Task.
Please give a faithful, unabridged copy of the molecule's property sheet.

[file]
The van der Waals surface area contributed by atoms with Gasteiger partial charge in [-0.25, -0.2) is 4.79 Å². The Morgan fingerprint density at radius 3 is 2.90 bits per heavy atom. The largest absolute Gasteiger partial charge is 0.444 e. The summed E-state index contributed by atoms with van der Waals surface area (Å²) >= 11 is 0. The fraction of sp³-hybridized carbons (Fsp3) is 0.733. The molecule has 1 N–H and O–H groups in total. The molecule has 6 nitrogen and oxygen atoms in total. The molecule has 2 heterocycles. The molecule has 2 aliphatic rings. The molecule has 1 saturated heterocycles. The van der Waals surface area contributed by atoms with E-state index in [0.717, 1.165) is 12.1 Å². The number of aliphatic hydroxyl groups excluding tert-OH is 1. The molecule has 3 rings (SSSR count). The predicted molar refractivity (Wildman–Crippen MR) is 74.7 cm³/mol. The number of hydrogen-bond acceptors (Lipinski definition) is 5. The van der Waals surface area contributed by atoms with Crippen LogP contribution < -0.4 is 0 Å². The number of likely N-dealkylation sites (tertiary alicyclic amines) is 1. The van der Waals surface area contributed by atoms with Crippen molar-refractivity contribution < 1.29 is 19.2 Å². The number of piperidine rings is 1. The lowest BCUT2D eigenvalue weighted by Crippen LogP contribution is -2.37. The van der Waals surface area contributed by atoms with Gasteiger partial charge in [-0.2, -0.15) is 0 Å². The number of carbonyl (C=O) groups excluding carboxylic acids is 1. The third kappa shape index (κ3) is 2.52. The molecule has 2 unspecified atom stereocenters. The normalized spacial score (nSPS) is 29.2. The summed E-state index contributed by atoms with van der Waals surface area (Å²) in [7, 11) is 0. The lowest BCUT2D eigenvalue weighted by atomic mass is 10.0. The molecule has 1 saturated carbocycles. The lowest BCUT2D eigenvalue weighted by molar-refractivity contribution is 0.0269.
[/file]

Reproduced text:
The van der Waals surface area contributed by atoms with Gasteiger partial charge in [-0.25, -0.2) is 4.79 Å². The Morgan fingerprint density at radius 3 is 2.90 bits per heavy atom. The largest absolute Gasteiger partial charge is 0.444 e. The summed E-state index contributed by atoms with van der Waals surface area (Å²) >= 11 is 0. The fraction of sp³-hybridized carbons (Fsp3) is 0.733. The molecule has 1 N–H and O–H groups in total. The molecule has 6 nitrogen and oxygen atoms in total. The molecule has 2 heterocycles. The molecule has 2 aliphatic rings. The molecule has 1 saturated heterocycles. The van der Waals surface area contributed by atoms with E-state index in [0.717, 1.165) is 12.1 Å². The number of aliphatic hydroxyl groups excluding tert-OH is 1. The molecule has 3 rings (SSSR count). The predicted molar refractivity (Wildman–Crippen MR) is 74.7 cm³/mol. The number of hydrogen-bond acceptors (Lipinski definition) is 5. The van der Waals surface area contributed by atoms with Crippen LogP contribution < -0.4 is 0 Å². The number of likely N-dealkylation sites (tertiary alicyclic amines) is 1. The van der Waals surface area contributed by atoms with Crippen molar-refractivity contribution < 1.29 is 19.2 Å². The number of piperidine rings is 1. The lowest BCUT2D eigenvalue weighted by Crippen LogP contribution is -2.37. The van der Waals surface area contributed by atoms with Gasteiger partial charge in [-0.2, -0.15) is 0 Å². The number of carbonyl (C=O) groups excluding carboxylic acids is 1. The third kappa shape index (κ3) is 2.52. The molecule has 2 unspecified atom stereocenters. The normalized spacial score (nSPS) is 29.2. The summed E-state index contributed by atoms with van der Waals surface area (Å²) in [7, 11) is 0. The lowest BCUT2D eigenvalue weighted by atomic mass is 10.0. The molecule has 1 saturated carbocycles. The lowest BCUT2D eigenvalue weighted by molar-refractivity contribution is 0.0269.